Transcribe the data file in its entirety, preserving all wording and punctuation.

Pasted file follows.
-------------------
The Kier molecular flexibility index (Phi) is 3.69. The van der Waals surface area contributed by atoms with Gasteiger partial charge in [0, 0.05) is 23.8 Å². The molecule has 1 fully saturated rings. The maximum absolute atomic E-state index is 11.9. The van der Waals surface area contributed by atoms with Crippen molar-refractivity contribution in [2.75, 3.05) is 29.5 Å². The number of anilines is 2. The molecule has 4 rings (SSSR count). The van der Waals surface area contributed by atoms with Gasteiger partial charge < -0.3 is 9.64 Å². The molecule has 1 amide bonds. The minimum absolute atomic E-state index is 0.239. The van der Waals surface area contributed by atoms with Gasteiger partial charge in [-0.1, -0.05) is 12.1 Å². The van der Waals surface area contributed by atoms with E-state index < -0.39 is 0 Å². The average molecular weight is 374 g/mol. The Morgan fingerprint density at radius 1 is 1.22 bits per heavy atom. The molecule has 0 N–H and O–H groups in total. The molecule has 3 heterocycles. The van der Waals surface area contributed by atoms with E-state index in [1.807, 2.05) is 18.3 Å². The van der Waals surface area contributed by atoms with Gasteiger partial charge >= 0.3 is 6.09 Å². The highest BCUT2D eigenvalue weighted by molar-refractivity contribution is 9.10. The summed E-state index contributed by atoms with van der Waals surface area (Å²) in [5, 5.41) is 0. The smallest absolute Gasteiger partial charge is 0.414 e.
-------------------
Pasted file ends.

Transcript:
The Kier molecular flexibility index (Phi) is 3.69. The van der Waals surface area contributed by atoms with Gasteiger partial charge in [0, 0.05) is 23.8 Å². The molecule has 1 fully saturated rings. The maximum absolute atomic E-state index is 11.9. The van der Waals surface area contributed by atoms with Crippen molar-refractivity contribution in [2.75, 3.05) is 29.5 Å². The number of anilines is 2. The molecule has 4 rings (SSSR count). The van der Waals surface area contributed by atoms with Gasteiger partial charge < -0.3 is 9.64 Å². The molecule has 1 amide bonds. The minimum absolute atomic E-state index is 0.239. The van der Waals surface area contributed by atoms with Gasteiger partial charge in [-0.1, -0.05) is 12.1 Å². The van der Waals surface area contributed by atoms with E-state index < -0.39 is 0 Å². The average molecular weight is 374 g/mol. The Morgan fingerprint density at radius 1 is 1.22 bits per heavy atom. The molecule has 0 N–H and O–H groups in total. The molecule has 3 heterocycles. The van der Waals surface area contributed by atoms with E-state index in [1.807, 2.05) is 18.3 Å². The van der Waals surface area contributed by atoms with Gasteiger partial charge >= 0.3 is 6.09 Å². The highest BCUT2D eigenvalue weighted by molar-refractivity contribution is 9.10. The summed E-state index contributed by atoms with van der Waals surface area (Å²) in [5, 5.41) is 0. The smallest absolute Gasteiger partial charge is 0.414 e.